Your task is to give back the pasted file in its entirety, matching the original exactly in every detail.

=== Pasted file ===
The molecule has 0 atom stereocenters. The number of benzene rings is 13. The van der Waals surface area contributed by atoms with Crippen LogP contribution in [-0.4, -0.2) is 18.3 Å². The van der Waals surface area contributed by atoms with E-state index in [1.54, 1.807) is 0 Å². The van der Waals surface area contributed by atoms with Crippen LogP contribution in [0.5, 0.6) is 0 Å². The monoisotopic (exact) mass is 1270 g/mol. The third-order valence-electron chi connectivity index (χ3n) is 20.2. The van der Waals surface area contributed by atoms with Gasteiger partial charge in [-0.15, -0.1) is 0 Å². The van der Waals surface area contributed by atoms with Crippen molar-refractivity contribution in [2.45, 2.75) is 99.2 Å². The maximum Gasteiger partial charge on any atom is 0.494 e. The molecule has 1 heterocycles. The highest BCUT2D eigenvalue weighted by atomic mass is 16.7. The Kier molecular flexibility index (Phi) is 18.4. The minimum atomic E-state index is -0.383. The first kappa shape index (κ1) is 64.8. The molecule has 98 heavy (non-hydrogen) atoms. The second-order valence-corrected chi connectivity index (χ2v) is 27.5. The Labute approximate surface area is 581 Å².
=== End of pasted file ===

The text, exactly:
The molecule has 0 atom stereocenters. The number of benzene rings is 13. The van der Waals surface area contributed by atoms with Crippen LogP contribution in [-0.4, -0.2) is 18.3 Å². The van der Waals surface area contributed by atoms with E-state index in [1.54, 1.807) is 0 Å². The van der Waals surface area contributed by atoms with Crippen LogP contribution in [0.5, 0.6) is 0 Å². The monoisotopic (exact) mass is 1270 g/mol. The third-order valence-electron chi connectivity index (χ3n) is 20.2. The van der Waals surface area contributed by atoms with Gasteiger partial charge in [-0.15, -0.1) is 0 Å². The van der Waals surface area contributed by atoms with Crippen molar-refractivity contribution in [2.45, 2.75) is 99.2 Å². The maximum Gasteiger partial charge on any atom is 0.494 e. The molecule has 1 heterocycles. The highest BCUT2D eigenvalue weighted by atomic mass is 16.7. The Kier molecular flexibility index (Phi) is 18.4. The minimum atomic E-state index is -0.383. The first kappa shape index (κ1) is 64.8. The molecule has 98 heavy (non-hydrogen) atoms. The second-order valence-corrected chi connectivity index (χ2v) is 27.5. The Labute approximate surface area is 581 Å².